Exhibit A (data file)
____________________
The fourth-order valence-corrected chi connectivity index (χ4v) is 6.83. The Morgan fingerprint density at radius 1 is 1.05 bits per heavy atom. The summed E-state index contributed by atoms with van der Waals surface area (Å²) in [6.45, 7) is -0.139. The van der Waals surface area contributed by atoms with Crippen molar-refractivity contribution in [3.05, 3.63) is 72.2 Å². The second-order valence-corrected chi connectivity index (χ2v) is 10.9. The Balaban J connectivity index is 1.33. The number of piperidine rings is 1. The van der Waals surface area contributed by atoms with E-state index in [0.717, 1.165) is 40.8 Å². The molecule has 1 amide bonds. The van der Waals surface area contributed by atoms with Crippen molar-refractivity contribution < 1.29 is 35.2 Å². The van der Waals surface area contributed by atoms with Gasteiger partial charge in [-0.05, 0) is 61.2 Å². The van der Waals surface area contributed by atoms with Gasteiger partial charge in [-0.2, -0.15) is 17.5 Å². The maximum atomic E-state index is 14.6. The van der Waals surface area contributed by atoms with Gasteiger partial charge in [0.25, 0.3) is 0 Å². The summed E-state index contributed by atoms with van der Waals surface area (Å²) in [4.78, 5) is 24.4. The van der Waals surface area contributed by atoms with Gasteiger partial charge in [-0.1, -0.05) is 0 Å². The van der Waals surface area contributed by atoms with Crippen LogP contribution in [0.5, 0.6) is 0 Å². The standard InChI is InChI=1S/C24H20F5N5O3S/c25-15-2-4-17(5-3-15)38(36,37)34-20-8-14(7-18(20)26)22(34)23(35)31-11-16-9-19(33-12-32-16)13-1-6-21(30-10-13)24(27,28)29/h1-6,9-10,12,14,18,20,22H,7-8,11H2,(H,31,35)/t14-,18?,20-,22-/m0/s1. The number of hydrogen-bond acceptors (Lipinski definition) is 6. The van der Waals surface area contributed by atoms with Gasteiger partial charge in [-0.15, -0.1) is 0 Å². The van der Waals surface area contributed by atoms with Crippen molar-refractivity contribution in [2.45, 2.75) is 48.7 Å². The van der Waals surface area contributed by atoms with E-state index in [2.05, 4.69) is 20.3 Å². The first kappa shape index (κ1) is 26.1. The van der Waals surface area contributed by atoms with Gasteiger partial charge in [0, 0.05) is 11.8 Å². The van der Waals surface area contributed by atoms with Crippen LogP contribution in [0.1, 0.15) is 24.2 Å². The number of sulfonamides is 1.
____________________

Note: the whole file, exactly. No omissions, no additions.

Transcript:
The fourth-order valence-corrected chi connectivity index (χ4v) is 6.83. The Morgan fingerprint density at radius 1 is 1.05 bits per heavy atom. The summed E-state index contributed by atoms with van der Waals surface area (Å²) in [6.45, 7) is -0.139. The van der Waals surface area contributed by atoms with Crippen molar-refractivity contribution in [3.05, 3.63) is 72.2 Å². The second-order valence-corrected chi connectivity index (χ2v) is 10.9. The Balaban J connectivity index is 1.33. The number of piperidine rings is 1. The van der Waals surface area contributed by atoms with E-state index in [0.717, 1.165) is 40.8 Å². The molecule has 1 amide bonds. The van der Waals surface area contributed by atoms with Crippen molar-refractivity contribution < 1.29 is 35.2 Å². The van der Waals surface area contributed by atoms with Gasteiger partial charge in [-0.05, 0) is 61.2 Å². The van der Waals surface area contributed by atoms with Gasteiger partial charge in [-0.2, -0.15) is 17.5 Å². The maximum atomic E-state index is 14.6. The van der Waals surface area contributed by atoms with Gasteiger partial charge in [0.25, 0.3) is 0 Å². The summed E-state index contributed by atoms with van der Waals surface area (Å²) in [4.78, 5) is 24.4. The van der Waals surface area contributed by atoms with Gasteiger partial charge in [-0.1, -0.05) is 0 Å². The van der Waals surface area contributed by atoms with Crippen LogP contribution in [0.5, 0.6) is 0 Å². The standard InChI is InChI=1S/C24H20F5N5O3S/c25-15-2-4-17(5-3-15)38(36,37)34-20-8-14(7-18(20)26)22(34)23(35)31-11-16-9-19(33-12-32-16)13-1-6-21(30-10-13)24(27,28)29/h1-6,9-10,12,14,18,20,22H,7-8,11H2,(H,31,35)/t14-,18?,20-,22-/m0/s1. The number of hydrogen-bond acceptors (Lipinski definition) is 6. The van der Waals surface area contributed by atoms with Gasteiger partial charge in [-0.15, -0.1) is 0 Å². The van der Waals surface area contributed by atoms with Crippen molar-refractivity contribution in [2.45, 2.75) is 48.7 Å². The van der Waals surface area contributed by atoms with E-state index in [2.05, 4.69) is 20.3 Å². The first kappa shape index (κ1) is 26.1. The van der Waals surface area contributed by atoms with Gasteiger partial charge in [0, 0.05) is 11.8 Å². The van der Waals surface area contributed by atoms with Crippen LogP contribution in [0.1, 0.15) is 24.2 Å². The number of sulfonamides is 1.